Wednesday, January 19, 2022
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Student Loans Wiped Out for Borrowers at Three Institutions

Just weeks after the Education Department erased half a billion dollars in student debt for borrowers defrauded by their schools, the agency said on Friday it would discharge another $55.6 million for students at three other institutions.

Roughly 1,800 students — at Westwood College, Marinello Schools of Beauty and the Court Reporting Institute — will have all of their debts discharged as part of the so-called borrower defense program, which allows loan holders to file claims to have their debt forgiven if they believe they have been scammed.

The Biden administration has now canceled more than $1.5 billion in loans for more than 92,000 borrowers under the program, a significant shift from the previous administration, during which relief efforts largely came to a standstill. And the latest approvals widened the scope of relief beyond a small group of schools.

Friday’s approvals were the first since 2017 that wiped out debts at schools other than Corinthian Colleges, ITT Technical Institute and American Career Institute. Those three for-profit institutions are now defunct.

“The department will continue doing its part to review and approve borrower defense claims quickly and fairly so that borrowers receive the relief that they need and deserve,” said Miguel Cardona, the education secretary. “We also hope these approvals serve as a warning to any institution engaging in similar conduct that this type of misrepresentation is unacceptable.”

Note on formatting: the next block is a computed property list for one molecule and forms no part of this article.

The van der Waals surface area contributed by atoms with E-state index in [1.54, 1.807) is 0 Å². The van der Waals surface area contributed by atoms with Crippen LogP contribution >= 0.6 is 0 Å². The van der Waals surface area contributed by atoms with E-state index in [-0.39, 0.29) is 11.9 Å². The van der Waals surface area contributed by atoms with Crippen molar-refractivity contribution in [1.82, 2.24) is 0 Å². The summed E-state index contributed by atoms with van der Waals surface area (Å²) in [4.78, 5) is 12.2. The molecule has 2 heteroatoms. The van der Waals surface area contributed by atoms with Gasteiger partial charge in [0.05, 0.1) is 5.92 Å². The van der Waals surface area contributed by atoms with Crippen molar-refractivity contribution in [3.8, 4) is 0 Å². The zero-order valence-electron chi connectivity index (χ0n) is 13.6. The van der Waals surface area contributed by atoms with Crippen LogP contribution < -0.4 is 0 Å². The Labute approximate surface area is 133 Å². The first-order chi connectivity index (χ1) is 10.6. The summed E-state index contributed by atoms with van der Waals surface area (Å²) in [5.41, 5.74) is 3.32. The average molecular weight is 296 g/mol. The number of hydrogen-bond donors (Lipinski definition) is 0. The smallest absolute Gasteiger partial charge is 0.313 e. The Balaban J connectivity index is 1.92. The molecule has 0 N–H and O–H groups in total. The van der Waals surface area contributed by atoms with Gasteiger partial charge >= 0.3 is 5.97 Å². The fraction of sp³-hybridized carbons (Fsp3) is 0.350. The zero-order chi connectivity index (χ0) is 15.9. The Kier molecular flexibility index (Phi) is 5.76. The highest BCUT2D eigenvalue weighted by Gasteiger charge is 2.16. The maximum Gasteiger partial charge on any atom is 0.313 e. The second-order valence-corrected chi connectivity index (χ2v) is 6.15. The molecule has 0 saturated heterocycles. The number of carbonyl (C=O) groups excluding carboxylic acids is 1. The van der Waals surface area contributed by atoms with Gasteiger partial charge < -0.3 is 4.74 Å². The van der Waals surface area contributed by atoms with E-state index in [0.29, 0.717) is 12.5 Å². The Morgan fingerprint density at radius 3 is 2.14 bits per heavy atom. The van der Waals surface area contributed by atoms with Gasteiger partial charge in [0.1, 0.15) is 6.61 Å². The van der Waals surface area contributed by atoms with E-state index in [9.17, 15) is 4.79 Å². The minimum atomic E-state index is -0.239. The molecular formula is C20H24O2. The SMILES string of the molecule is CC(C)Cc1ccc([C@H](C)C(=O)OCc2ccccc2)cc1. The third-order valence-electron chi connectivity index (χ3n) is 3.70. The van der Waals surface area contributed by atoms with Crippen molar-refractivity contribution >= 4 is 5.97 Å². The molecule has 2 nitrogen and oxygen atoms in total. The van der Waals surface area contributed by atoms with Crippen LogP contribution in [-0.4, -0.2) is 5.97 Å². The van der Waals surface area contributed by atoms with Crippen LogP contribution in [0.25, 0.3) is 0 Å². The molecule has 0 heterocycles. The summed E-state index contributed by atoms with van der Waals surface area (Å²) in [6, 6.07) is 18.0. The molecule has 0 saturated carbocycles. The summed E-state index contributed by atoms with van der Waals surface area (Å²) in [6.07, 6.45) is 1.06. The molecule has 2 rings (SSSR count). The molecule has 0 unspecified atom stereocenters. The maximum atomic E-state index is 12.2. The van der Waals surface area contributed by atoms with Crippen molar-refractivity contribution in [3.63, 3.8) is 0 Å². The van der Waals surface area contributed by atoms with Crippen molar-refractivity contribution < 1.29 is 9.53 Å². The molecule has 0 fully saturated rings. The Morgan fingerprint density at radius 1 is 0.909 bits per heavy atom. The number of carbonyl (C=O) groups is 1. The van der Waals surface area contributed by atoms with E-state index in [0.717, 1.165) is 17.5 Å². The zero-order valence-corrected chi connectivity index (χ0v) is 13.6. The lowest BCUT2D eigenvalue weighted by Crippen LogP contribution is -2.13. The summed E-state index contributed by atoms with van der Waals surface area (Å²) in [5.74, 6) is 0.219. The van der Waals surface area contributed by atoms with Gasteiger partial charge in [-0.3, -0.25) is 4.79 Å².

Former Westwood students accounted for the bulk of the relief delivered on Friday. The department approved more than 1,600 claims from them, totaling roughly $53 million, which involved two types of misrepresentation. The agency said that between 2002 and the school’s closure in 2015, Westwood misled students about their ability to transfer credits. A second group of borrowers, in the criminal justice program, were misled about their job prospects in law enforcement in Illinois, the department said. Many agencies would not accept their credits, and borrowers had to accept minimum wage jobs instead of positions they thought they had trained for.

Another 200 claims approvals wiped out more than $2.2 million in debts tied to Marinello Schools of Beauty. Students who attended from 2009 through the school’s shuttering in 2016 said they were misled about classes and training that were supposed to be offered but never were. The department said that had made it “extremely difficult” for them to pass required state licensing tests.

Education Department officials also found widespread misrepresentations at the Court Reporting Institute, where it approved 18 claims totaling $340,000. From 1998 through its closure in 2006, the school misinformed borrowers about how long it would take to complete the program, the department found. The majority of students never finished.

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